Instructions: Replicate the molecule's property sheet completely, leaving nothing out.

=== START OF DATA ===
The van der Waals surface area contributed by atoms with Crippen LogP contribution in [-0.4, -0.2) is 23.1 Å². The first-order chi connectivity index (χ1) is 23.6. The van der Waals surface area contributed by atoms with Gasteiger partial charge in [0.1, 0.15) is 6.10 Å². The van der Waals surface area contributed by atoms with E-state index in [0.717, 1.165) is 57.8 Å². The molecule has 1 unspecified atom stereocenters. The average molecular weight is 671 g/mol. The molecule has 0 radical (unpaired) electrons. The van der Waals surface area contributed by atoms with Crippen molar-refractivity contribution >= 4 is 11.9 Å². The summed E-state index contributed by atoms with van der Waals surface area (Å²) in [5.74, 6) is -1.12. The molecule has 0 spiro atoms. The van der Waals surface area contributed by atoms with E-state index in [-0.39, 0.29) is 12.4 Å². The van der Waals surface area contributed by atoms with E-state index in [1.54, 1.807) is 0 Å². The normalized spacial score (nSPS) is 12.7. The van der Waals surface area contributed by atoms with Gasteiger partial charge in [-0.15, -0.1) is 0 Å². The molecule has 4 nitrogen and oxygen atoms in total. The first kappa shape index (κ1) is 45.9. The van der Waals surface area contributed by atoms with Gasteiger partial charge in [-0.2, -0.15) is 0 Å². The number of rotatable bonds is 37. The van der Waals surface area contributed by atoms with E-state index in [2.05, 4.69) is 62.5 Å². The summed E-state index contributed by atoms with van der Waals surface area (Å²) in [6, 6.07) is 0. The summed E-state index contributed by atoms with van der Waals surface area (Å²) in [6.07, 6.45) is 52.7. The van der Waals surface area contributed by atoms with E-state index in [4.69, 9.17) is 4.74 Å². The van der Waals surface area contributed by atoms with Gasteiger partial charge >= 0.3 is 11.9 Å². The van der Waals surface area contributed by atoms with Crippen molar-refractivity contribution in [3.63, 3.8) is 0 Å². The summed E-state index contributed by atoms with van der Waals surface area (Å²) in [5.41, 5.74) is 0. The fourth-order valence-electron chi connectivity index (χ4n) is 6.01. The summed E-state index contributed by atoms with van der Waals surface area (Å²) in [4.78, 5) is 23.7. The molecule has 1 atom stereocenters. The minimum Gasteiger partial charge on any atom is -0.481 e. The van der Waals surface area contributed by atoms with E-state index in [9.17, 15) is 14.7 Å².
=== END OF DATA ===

The van der Waals surface area contributed by atoms with Crippen LogP contribution in [-0.4, -0.2) is 23.1 Å². The first-order chi connectivity index (χ1) is 23.6. The van der Waals surface area contributed by atoms with Gasteiger partial charge in [0.1, 0.15) is 6.10 Å². The van der Waals surface area contributed by atoms with E-state index in [0.717, 1.165) is 57.8 Å². The molecule has 1 unspecified atom stereocenters. The average molecular weight is 671 g/mol. The molecule has 0 radical (unpaired) electrons. The van der Waals surface area contributed by atoms with Crippen molar-refractivity contribution >= 4 is 11.9 Å². The summed E-state index contributed by atoms with van der Waals surface area (Å²) in [5.74, 6) is -1.12. The molecule has 0 spiro atoms. The van der Waals surface area contributed by atoms with E-state index in [-0.39, 0.29) is 12.4 Å². The van der Waals surface area contributed by atoms with E-state index in [1.54, 1.807) is 0 Å². The normalized spacial score (nSPS) is 12.7. The van der Waals surface area contributed by atoms with Gasteiger partial charge in [-0.15, -0.1) is 0 Å². The molecule has 4 nitrogen and oxygen atoms in total. The first kappa shape index (κ1) is 45.9. The van der Waals surface area contributed by atoms with Gasteiger partial charge in [-0.2, -0.15) is 0 Å². The number of rotatable bonds is 37. The van der Waals surface area contributed by atoms with E-state index in [2.05, 4.69) is 62.5 Å². The summed E-state index contributed by atoms with van der Waals surface area (Å²) in [6, 6.07) is 0. The summed E-state index contributed by atoms with van der Waals surface area (Å²) in [6.07, 6.45) is 52.7. The van der Waals surface area contributed by atoms with E-state index in [4.69, 9.17) is 4.74 Å². The van der Waals surface area contributed by atoms with Gasteiger partial charge >= 0.3 is 11.9 Å². The van der Waals surface area contributed by atoms with Crippen molar-refractivity contribution in [3.63, 3.8) is 0 Å². The summed E-state index contributed by atoms with van der Waals surface area (Å²) in [5.41, 5.74) is 0. The fourth-order valence-electron chi connectivity index (χ4n) is 6.01. The summed E-state index contributed by atoms with van der Waals surface area (Å²) in [4.78, 5) is 23.7. The molecule has 1 atom stereocenters. The minimum Gasteiger partial charge on any atom is -0.481 e. The van der Waals surface area contributed by atoms with E-state index in [9.17, 15) is 14.7 Å².